Beautiful engraved specimen certificate from the Sheraton Corporation of America
printed in the 1950's.
This historic document was printed by Hamilton Bank Note Company and has an ornate border around it with a vignette of an allegorical woman. This historic document was printed by Security-Columbian Banknote Company. This item has the printed signatures of the Company's President, Ernest Henderson and its Secretary.
Sheraton began in 1937 when two entrepreneurs, Ernest Henderson and Robert Moore, acquired the Stonehaven Hotel in Springfield, Massachusetts.
They soon expanded their holdings to include properties from across the United States. In 1945, it was the first hotel chain to be listed on the New York Stock Exchange.
Sheraton expanded internationally in 1949 with the purchase of two Canadian hotel chains. The 1960s saw the first Sheraton hotels in Latin America and the Middle East. In 1965, Sheraton opened its 100th hotel. The multinational conglomerate ITT purchased the chain in 1968, after which it was known as ITT Sheraton.
In 1998, Sheraton and its sister brands Four Points by Sheraton, St. Regis, and The Luxury Collection were acquired by Starwood. Sheraton Hotels and Resorts is Starwood Hotels & Resorts' largest and second oldest brand (Westin being the oldest). Starwood's headquarters are in White Plains, New York.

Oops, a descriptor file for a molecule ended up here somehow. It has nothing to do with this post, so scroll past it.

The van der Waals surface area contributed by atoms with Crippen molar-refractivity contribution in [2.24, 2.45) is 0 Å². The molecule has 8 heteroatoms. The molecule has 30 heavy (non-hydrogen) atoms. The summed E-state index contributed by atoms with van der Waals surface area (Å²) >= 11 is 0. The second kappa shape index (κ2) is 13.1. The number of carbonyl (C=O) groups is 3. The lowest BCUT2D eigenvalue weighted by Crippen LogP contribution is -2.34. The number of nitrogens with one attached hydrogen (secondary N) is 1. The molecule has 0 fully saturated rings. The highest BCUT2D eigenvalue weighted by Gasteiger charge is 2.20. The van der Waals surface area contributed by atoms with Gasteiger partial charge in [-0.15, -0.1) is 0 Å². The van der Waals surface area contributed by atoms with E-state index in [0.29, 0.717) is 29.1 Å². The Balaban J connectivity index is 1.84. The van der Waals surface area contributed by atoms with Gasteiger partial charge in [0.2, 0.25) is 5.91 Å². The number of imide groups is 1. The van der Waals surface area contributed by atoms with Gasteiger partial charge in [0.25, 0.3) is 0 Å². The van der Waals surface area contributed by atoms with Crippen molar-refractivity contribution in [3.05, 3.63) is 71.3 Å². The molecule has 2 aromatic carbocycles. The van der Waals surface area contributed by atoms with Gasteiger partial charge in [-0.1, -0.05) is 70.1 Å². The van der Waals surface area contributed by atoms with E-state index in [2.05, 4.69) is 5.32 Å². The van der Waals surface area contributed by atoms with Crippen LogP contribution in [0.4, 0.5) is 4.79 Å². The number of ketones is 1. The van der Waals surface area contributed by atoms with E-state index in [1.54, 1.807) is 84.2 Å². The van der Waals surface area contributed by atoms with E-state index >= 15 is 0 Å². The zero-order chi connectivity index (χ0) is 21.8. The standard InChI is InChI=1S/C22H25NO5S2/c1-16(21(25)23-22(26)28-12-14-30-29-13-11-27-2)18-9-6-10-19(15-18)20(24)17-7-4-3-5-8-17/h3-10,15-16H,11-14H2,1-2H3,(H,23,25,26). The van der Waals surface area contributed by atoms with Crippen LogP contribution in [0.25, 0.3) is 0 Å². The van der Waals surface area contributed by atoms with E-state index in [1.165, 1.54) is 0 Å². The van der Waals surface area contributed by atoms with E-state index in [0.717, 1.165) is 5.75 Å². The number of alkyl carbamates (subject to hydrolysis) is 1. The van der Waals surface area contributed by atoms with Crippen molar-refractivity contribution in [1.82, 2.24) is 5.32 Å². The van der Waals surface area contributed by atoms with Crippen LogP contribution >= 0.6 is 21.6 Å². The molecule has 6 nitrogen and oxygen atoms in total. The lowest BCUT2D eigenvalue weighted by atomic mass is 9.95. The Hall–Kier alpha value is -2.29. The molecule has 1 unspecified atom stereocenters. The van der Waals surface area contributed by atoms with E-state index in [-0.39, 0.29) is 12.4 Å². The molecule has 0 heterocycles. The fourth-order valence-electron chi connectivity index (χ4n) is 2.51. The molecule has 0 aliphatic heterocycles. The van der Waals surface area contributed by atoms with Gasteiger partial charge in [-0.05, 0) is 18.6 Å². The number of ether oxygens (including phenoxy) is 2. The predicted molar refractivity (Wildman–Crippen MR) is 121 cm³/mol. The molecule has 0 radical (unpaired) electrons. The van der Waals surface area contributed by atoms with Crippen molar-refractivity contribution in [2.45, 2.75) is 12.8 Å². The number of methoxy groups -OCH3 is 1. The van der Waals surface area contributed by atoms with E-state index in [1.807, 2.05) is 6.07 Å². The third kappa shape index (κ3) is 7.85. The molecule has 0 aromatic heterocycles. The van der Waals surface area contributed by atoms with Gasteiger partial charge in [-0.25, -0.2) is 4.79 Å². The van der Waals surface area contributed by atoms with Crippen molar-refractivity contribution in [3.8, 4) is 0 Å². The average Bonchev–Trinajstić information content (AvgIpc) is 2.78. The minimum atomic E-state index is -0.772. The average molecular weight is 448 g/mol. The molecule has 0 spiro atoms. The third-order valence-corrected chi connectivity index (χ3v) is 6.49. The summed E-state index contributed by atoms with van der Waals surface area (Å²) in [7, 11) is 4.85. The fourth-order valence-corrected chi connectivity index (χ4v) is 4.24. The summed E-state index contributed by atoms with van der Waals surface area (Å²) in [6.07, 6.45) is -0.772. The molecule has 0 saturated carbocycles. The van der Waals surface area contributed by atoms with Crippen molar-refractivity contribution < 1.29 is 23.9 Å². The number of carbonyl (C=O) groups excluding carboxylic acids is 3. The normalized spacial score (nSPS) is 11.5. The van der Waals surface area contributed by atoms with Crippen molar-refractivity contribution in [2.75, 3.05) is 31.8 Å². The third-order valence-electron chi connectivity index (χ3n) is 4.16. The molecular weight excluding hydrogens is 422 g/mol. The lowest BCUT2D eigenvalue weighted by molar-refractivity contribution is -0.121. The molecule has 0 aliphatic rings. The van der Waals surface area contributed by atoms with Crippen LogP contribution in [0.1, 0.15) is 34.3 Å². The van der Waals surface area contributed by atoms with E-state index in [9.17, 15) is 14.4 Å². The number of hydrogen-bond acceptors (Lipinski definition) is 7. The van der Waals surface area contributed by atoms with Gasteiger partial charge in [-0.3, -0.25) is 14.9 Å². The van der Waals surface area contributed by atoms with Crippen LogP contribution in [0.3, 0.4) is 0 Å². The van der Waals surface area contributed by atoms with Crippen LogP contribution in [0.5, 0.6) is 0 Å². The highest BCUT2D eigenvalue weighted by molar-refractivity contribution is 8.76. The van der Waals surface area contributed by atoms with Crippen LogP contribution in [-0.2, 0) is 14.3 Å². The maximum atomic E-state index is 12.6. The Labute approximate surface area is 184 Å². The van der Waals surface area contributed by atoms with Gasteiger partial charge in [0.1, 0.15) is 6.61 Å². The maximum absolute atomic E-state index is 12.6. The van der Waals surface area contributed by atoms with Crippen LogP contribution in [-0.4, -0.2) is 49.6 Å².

History from Wikipedia and OldCompanyResearch.com.
Specimen Certificates are actual certificates that have never been issued. They were usually kept by the printers in their permanent archives as their only example of a particular certificate. Sometimes you will see a hand stamp on the certificate that says "Do not remove from file".
Specimens were also used to show prospective clients different types of certificate designs that were available. Specimen certificates are usually much scarcer than issued certificates. In fact, many times they are the only way to get a certificate for a particular company because the issued certificates were redeemed and destroyed. In a few instances, Specimen certificates we made for a company but were never used because a different design was chosen by the company.
These certificates are normally stamped "Specimen" or they have small holes spelling the word specimen. Most of the time they don't have a serial number, or they have a serial number of 00000. This is an exciting sector of the hobby that grown in popularity over the past several years.